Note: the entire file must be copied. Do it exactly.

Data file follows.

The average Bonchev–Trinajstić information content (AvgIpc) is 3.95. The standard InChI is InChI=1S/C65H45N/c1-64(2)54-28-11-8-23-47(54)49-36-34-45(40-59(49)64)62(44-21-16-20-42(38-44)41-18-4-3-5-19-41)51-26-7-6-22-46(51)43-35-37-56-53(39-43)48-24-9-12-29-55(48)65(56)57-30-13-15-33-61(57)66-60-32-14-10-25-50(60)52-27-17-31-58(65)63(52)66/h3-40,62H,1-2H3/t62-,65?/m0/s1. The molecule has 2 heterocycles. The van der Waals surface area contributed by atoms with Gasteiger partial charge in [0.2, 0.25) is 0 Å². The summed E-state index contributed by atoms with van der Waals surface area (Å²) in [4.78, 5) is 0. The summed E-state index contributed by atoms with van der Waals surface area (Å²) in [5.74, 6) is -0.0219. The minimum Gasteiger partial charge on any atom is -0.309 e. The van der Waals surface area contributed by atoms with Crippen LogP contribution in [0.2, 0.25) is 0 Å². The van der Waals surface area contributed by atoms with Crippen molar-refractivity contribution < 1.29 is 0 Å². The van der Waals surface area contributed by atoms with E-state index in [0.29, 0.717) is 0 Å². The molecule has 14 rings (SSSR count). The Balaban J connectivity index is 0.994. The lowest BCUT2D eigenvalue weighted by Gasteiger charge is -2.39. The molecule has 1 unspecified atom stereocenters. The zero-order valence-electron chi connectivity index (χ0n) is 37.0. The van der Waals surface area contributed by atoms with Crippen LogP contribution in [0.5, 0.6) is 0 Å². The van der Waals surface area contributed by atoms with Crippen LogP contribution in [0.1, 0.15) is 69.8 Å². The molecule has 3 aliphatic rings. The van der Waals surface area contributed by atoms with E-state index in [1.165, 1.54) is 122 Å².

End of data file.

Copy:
The average Bonchev–Trinajstić information content (AvgIpc) is 3.95. The standard InChI is InChI=1S/C65H45N/c1-64(2)54-28-11-8-23-47(54)49-36-34-45(40-59(49)64)62(44-21-16-20-42(38-44)41-18-4-3-5-19-41)51-26-7-6-22-46(51)43-35-37-56-53(39-43)48-24-9-12-29-55(48)65(56)57-30-13-15-33-61(57)66-60-32-14-10-25-50(60)52-27-17-31-58(65)63(52)66/h3-40,62H,1-2H3/t62-,65?/m0/s1. The molecule has 2 heterocycles. The van der Waals surface area contributed by atoms with Gasteiger partial charge in [0.2, 0.25) is 0 Å². The summed E-state index contributed by atoms with van der Waals surface area (Å²) in [4.78, 5) is 0. The summed E-state index contributed by atoms with van der Waals surface area (Å²) in [5.74, 6) is -0.0219. The minimum Gasteiger partial charge on any atom is -0.309 e. The van der Waals surface area contributed by atoms with Crippen LogP contribution in [0.2, 0.25) is 0 Å². The van der Waals surface area contributed by atoms with Crippen molar-refractivity contribution < 1.29 is 0 Å². The van der Waals surface area contributed by atoms with E-state index in [0.29, 0.717) is 0 Å². The molecule has 14 rings (SSSR count). The Balaban J connectivity index is 0.994. The lowest BCUT2D eigenvalue weighted by Gasteiger charge is -2.39. The molecule has 1 unspecified atom stereocenters. The zero-order valence-electron chi connectivity index (χ0n) is 37.0. The van der Waals surface area contributed by atoms with Crippen LogP contribution in [0.5, 0.6) is 0 Å². The van der Waals surface area contributed by atoms with Crippen LogP contribution in [0.1, 0.15) is 69.8 Å². The molecule has 3 aliphatic rings. The van der Waals surface area contributed by atoms with E-state index in [1.165, 1.54) is 122 Å².